Critically evaluate whether a CIF contract is a contract for the sale of documents or a sale of goods related in international trade law.

This thesis will consider whether or not CIF contracts can be considered to be contracts for the sale of goods of for the sale of documents. The thesis will consider the importance of the documents in relation to CIF contracts then consider some of the particular features of these transactions such as when the right to reject arises and when property and risk pass. These aspects of the contract will be compared to standard sales of goods contracts and it will be concluded that the difference between CIF's and standard contracts is suggestive of the fact that CIF contracts are in fact contracts for the sale of documents. A CIF contract whilst it may be deemed by some to be a contract for the sale of goods, from a business point of view, it can be said that the purpose of a CIF contract is not a sale of the goods themselves, but a sale of the documents relating to the goods. As the effectiveness of the CIF contract depends on the transfer of the documents which give the buyer control, and a right of disposal of the goods, and rights to recover compensation if they are damaged due to the default of the carrier or due to some insured peril it is concluded that this is fact a sale of documents.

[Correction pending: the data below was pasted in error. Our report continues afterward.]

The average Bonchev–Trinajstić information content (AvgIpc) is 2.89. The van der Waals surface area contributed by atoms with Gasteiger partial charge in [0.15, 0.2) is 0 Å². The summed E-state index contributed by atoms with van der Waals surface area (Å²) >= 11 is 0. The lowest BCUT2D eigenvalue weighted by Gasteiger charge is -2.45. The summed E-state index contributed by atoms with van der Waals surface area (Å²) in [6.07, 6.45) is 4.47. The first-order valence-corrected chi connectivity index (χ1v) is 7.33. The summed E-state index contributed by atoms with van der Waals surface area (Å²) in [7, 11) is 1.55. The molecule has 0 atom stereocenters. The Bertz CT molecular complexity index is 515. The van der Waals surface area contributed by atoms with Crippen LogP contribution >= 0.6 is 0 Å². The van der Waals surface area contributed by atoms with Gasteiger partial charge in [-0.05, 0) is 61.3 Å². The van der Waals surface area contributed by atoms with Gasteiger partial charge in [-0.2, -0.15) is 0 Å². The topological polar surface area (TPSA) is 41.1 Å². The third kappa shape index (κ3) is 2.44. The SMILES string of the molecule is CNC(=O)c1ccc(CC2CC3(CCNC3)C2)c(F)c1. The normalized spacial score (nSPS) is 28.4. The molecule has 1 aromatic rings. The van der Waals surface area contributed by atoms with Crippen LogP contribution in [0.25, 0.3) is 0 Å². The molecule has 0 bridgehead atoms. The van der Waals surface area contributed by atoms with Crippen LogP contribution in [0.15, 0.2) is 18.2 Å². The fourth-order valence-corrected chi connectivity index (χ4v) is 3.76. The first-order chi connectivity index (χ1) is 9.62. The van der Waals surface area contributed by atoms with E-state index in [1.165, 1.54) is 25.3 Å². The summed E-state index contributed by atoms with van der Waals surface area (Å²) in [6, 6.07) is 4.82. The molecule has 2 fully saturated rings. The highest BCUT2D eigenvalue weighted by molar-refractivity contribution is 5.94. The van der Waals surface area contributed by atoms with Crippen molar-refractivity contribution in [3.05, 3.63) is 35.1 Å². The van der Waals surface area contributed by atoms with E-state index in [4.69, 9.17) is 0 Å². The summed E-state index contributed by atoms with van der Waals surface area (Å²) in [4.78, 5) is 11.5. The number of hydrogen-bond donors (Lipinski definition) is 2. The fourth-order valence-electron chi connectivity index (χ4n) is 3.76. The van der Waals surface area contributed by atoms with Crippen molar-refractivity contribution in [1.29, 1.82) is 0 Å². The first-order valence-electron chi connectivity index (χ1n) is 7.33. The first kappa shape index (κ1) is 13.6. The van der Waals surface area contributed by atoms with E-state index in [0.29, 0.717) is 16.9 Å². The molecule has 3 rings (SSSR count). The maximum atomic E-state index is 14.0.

The CIF contract has been in use since at least the middle of the nineteenth century. As Lord Wright observed in 1940: "It is a type of contract which is more widely and more frequently in use than any other contract used for the purposes of sea-borne commerce. " Despite the frequency of its use there continues to be debates as to whether or not this contract is in fact a contract for the sale of goods or one for the sale of documents. It is difficult to conclude on the information presented by the courts and legislative bodies. As soon as it is pinpointed to one type of contract competing evidence appears to suggest the contrary.